The efficiency of artificial latrines to detect and describe distribution patterns of the Pyrenean Desman (Galemys pyrenaicus)
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Department of Zoology and Animal Cell Biology, University of The Basque Country UPV/EHU
DESMA Estudios Ambientales
Department of Plant Biology and Ecology, University of The Basque Country UPV/EHU
Online publication date: 2024-02-24
Publication date: 2024-02-24
Corresponding author
Jon Levy Otheguy   

Department of Zoology and Animal Cell Biology, University of The Basque Country UPV/EHU
Hystrix It. J. Mamm. 2024;35(1):0
The traditional methods for detecting the Pyrenean Desman, based on animal trapping or detecting faeces in streams, were logistically cumbersome, and their efficiency varied in space and time. More recently, researchers started using artificial latrines to enhance the detection of faeces, but so far, there is no information on whether their use changes in space and time. To test this, we deployed 51 artificial latrines through the Artikutza Valley (Navarre, North Iberian Peninsula) and surveyed them over 1.5 years to answer the following questions: i) does baiting latrines with Desman faeces from elsewhere affect their use? ii) does latrine use vary over the year and across the valley? Baiting latrines with faeces reduced their use frequency. The use of latrines showed minor variations across time and space and was not affected by extreme weather effects. Comparisons with simultaneous trapping campaigns show latrines to be more efficient than nases at detecting Desmans and suggest that frequency of latrine utilization could be used as an indicator of Desman abundance.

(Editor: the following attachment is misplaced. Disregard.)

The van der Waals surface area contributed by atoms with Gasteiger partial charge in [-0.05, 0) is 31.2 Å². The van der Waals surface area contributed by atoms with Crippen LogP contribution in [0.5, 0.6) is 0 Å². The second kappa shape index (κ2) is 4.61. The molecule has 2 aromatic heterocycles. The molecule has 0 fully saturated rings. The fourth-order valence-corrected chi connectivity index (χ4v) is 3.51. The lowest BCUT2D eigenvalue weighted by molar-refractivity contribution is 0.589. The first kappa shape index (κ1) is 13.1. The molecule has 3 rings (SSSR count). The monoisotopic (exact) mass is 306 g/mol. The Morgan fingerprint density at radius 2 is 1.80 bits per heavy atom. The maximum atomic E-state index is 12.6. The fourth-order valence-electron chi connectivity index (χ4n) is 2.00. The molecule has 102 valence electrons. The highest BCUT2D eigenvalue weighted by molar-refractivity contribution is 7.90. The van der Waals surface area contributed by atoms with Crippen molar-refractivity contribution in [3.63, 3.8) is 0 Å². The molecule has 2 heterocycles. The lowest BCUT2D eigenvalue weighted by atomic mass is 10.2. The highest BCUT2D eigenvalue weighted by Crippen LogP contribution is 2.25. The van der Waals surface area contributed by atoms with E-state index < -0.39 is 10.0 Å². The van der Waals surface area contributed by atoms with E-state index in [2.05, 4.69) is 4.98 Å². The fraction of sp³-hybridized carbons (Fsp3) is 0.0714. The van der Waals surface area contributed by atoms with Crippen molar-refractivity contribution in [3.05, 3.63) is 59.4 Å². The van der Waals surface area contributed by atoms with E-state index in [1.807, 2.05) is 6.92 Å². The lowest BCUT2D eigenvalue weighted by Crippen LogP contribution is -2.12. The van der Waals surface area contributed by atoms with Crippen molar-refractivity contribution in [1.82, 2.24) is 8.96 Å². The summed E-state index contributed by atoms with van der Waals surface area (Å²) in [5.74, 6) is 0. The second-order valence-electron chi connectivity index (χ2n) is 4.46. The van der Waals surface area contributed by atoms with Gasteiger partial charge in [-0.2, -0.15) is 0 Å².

We thank Iñaki Uranga (City Council of San Sebastian) and the rangers of Artikutza, for their assistance in making this work possible.
This study was funded by the Basque Government (IT951-16 and IT1471-22).
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